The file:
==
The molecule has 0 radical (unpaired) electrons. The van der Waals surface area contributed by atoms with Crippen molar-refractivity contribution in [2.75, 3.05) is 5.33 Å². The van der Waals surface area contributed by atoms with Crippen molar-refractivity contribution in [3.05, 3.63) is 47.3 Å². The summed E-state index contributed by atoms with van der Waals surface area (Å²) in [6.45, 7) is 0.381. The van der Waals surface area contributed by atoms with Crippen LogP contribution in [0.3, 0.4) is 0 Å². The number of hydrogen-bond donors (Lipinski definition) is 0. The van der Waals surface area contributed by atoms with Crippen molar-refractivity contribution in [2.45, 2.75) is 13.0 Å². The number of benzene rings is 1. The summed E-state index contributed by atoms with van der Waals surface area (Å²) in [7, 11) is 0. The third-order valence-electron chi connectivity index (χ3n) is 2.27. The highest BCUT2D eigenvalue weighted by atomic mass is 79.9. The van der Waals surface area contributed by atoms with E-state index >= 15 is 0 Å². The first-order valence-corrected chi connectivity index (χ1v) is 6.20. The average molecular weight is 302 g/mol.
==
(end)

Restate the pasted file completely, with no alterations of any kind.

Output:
The molecule has 0 radical (unpaired) electrons. The van der Waals surface area contributed by atoms with Crippen molar-refractivity contribution in [2.75, 3.05) is 5.33 Å². The van der Waals surface area contributed by atoms with Crippen molar-refractivity contribution in [3.05, 3.63) is 47.3 Å². The summed E-state index contributed by atoms with van der Waals surface area (Å²) in [6.45, 7) is 0.381. The van der Waals surface area contributed by atoms with Crippen LogP contribution in [0.3, 0.4) is 0 Å². The number of hydrogen-bond donors (Lipinski definition) is 0. The van der Waals surface area contributed by atoms with Crippen molar-refractivity contribution in [2.45, 2.75) is 13.0 Å². The number of benzene rings is 1. The summed E-state index contributed by atoms with van der Waals surface area (Å²) in [7, 11) is 0. The third-order valence-electron chi connectivity index (χ3n) is 2.27. The highest BCUT2D eigenvalue weighted by atomic mass is 79.9. The van der Waals surface area contributed by atoms with E-state index >= 15 is 0 Å². The first-order valence-corrected chi connectivity index (χ1v) is 6.20. The average molecular weight is 302 g/mol.